The Oklahoma Board of Pharmacy fined CVS Health $125,000 after receiving multiple complaints about errors and overwhelmed staff members.
CVS defended its actions, but still settled with the Oklahoma Board of Pharmacy, after the pharmacy board charged the drugstore chain with prescription errors, inadequate staffing, and other offenses.
The pharmacy board fined CVS Health $125,000 after receiving multiple complaints about errors and overwhelmed staff members, The New York Times reported last week.1 The board inspected 4 pharmacies in particular from mid-2019 to early 2020.
CVS Pharmacy agreed to Board Orders from the Oklahoma Board of Pharmacy to resolve the complaints filed against the 4 pharmacies, the retailer said in a statement provided to Drug Topics®. “The agreement is not an admission to the allegations within the complaints. We’ve agreed to settle this matter to avoid the time and expense of a protracted hearing process and to foster a positive working relationship with the Oklahoma Board of Pharmacy,” CVS Pharmacy said.
According to the article, in an audit, inspectors discovered an error rate of approximately 22%, or 66 errors out of 305 prescriptions. Some of the errors were minor, but others were more significant.1
At 1 CVS store in Bartlesville, Oklahoma, inspectors found a 6% error rate, including the wrong dose of an antibiotic for a 1-year-old and multiple errors involving the frequency of a narcotic.1
At the store, inspectors “witnessed a chaotic scene including the phones ringing almost all of the time, along with constant foot traffic and drive thru traffic,” according to a complaint, The New York Times reported.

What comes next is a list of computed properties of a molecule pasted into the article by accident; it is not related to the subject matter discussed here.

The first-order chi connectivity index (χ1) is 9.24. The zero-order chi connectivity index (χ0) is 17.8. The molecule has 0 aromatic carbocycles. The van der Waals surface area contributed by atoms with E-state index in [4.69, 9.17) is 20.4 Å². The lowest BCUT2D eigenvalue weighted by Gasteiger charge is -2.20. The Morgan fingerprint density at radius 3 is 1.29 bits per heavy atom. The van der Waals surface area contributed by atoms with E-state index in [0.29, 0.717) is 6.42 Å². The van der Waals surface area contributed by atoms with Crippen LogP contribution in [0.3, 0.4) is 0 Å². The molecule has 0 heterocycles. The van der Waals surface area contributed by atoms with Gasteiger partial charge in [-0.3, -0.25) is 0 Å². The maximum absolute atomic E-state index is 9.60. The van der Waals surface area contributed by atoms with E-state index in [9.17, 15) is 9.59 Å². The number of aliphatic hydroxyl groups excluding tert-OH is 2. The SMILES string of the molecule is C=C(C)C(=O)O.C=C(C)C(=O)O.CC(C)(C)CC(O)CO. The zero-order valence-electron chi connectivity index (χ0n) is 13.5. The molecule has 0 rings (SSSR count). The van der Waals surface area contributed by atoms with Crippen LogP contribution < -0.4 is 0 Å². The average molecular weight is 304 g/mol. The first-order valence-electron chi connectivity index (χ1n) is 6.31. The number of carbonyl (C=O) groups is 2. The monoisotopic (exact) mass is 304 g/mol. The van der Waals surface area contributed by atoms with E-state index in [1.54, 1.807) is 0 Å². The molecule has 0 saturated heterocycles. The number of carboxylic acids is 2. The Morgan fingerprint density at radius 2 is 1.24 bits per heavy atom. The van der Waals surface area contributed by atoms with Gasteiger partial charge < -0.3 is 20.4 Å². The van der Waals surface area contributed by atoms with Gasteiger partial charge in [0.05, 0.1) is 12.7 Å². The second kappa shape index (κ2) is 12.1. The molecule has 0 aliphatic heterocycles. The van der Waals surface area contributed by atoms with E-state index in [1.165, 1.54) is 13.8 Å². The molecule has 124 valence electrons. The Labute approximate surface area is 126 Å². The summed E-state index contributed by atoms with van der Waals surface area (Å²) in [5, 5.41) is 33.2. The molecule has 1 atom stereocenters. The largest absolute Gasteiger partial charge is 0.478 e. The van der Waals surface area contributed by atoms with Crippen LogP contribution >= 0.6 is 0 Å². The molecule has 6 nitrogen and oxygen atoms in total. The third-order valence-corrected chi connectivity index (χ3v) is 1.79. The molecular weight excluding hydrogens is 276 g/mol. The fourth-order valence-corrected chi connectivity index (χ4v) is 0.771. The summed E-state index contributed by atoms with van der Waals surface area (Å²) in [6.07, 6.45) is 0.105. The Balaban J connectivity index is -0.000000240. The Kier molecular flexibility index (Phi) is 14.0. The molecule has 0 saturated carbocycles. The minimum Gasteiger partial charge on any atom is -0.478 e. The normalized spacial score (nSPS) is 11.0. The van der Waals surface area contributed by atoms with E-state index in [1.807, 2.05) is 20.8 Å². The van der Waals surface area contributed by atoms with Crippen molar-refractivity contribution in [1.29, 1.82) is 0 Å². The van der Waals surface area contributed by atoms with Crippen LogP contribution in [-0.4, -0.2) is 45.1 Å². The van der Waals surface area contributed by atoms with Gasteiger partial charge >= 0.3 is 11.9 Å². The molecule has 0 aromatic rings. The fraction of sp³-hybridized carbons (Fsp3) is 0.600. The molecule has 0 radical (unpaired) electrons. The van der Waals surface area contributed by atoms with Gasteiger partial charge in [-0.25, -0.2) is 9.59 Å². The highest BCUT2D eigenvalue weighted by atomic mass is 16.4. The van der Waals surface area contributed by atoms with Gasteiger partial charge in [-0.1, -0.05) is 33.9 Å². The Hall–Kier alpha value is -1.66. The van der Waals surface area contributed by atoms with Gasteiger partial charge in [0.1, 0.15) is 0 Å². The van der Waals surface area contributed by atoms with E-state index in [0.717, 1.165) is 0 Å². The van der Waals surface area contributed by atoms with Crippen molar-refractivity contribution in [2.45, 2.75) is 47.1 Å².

The head pharmacist noted that she had lost a considerable amount of her support staff, so she “was not terribly surprised that an error could have occurred,” according to The New York Times.1
In its statement, CVS said that patient safety is the company’s “highest priority and we have an excellent safety record, however we are committed to continually improving by using technology and training to enhance accuracy, regularly measuring the quality of our pharmacy services, monitoring our performance to improve processes, and listening to feedback from our pharmacists and pharmacy teams.”
“Our decisions about staffing, labor hours, workflow process, technology enhancements and other operational factors are all made to ensure that we have appropriate levels of staffing and resources in place at each pharmacy for the safe and accurate filling of prescriptions. If a pharmacist has a legitimate concern about working conditions, we make every effort to address that concern in good faith,” CVS added.
CVS also agreed to distribute a memo to its pharmacists in Oklahoma highlighting a law that requires them to take action if working conditions in their pharmacies could lead to problems safely filling prescriptions, The New York Times reported.1 “The memo is to make clear that they are not to face retaliation for documenting and reporting such issues.”
1. Gabler, E. CVS fined for prescription errors and Poor staffing at pharmacies. The New York Times.July 16, 2020. Accessed July 19, 2020. https://www.nytimes.com/2020/07/16/business/cvs-pharmacies-oklahoma.html